This sign may not be here much longer because the JD Irving Company has agreed to sell this area.
Turn left here and at 13.2 miles
the signed Kelloch Mountain Road intersects from the right (north). Continue straight ahead in another
0.1 mile there is an unsigned fork in the road. Stay right for the Rocky Pond Road. The Rocky Pond Road has
mileage posts every mile and side roads are posted RP-2, etc. The road reaches a bridge over Katahdin
Brook at 7.8 miles from the fork and ends about another quarter mile beyond the bridge. Park at a turnout
on the right about 0.1 mile beyond the bridge. There is no place to turn around after this point and the road
gets very rough and is no fun at all to back down. It is 3.2 miles from the bridge to the summit of East
Turner Mountain. Mileage notes above are from my odometer. The mileposts on the Rocky Pond Road
indicate that it is 8.4 miles to the parking spot vs. the 7.9 that I got. I would expect that you may record
higher mileage values on the other roads as well.
Directly across the road from the parking spot there is a yellow blazed ATV/walking trail heading into the
woods to the west. It is not marked in any way and the blazes do not start until about 100 yards or so into
the woods. It can be found easily, however with a little searching. This trail leads to a junction with another
yellow blazed trail heading off to the north at about a quarter mile in. I don't know where this northbound
trail goes, the signs were unreadable. I didn't find this trail until on the way out or I may have followed it
rather than the way I did go. I wanted to visit Rocky Pond first and the views of Katahdin from its shore
were well worth the extra quarter mile or so it added to the hike. From Rocky Pond, I headed along the
shore and eventually picked up the ATV trail which led me to the outlet of Katahdin Lake. Again, the views
across the lake to Katahdin were magnificent.
I then went north along the lake shore, staying well back (about 200 feet) from the shoreline. I believe the
traveling was much easier than right on the shore. The forest was quite open old growth beech, birch and
maple with very sparse undergrowth. This area has not been logged in many, many years, possibly as long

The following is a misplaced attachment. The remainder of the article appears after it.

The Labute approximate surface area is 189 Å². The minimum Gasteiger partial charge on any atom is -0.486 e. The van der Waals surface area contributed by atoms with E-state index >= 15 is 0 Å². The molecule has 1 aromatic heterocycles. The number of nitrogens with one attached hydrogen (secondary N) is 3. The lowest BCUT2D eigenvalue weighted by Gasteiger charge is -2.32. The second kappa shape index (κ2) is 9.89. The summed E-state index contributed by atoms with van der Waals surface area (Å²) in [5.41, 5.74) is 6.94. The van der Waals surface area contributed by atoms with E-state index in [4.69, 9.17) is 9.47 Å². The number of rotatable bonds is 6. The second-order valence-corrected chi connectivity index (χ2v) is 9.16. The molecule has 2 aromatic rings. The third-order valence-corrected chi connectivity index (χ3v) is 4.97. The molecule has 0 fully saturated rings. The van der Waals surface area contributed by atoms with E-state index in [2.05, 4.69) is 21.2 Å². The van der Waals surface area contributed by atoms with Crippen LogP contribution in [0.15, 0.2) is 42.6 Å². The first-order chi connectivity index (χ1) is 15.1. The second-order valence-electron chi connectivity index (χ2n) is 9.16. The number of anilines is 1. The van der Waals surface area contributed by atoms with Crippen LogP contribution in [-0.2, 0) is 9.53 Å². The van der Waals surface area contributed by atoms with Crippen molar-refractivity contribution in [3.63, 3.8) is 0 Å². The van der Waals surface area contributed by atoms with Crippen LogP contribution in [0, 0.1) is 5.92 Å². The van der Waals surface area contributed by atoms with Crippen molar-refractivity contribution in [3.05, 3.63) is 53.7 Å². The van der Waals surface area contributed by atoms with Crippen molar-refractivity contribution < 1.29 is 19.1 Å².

ago as the end of the 19th century. It was very good by northeastern bushwhacking standards all along the
lake until reaching a boggy area at the north end. This was short-lived however, and within a couple of
hundred yards or so north of the lake the land began to rise toward the southern flanks of East Turner Mountain.
It very shortly begins to climb steeply through open beech stands and it becomes necessary to
scramble over around and through a huge boulder field that extends most all the way to the top of the mountain.
At about 1800 feet or so the boreal spruce/fir forest takes over in its typical nearly impenetrable fashion.
Luckily this only lasted for about 400 feet (vertical) or so. The last couple of hundred feet,
while still in the boreal forest, had many open areas and it was easy to move from one opening to another to reach
the top. I could find no sign of a benchmark or other indication and in fact there are several areas that
seemed to be at about the same elevation. I believe that moose use the south and east slopes of the upper
mountain as a wintering area and that is why there are the open areas. Unfortunately there are very limited
views from anywhere on the mountain.
The climb from the lake up the south side of the mountain is almost 1500 feet in just a little over one mile
and makes for a strenuous hike. The whole trip was probably close to 8 miles round trip and took me
(admittedly not in the best shape I've ever been in) 6 and 1/2 hours including some time for photos and lunch.
It is recommended that you have good map and compass skills, (or a GPS) because it is a big tree-covered area
and when the leaves are on the trees it would be very easy to lose track of where your vehicle is.
I don't think this route could be much easier than the ridge line bushwhack from South Turner but it does
avoid the hassle of getting into Baxter on busy weekends and if you want solitude, you got it.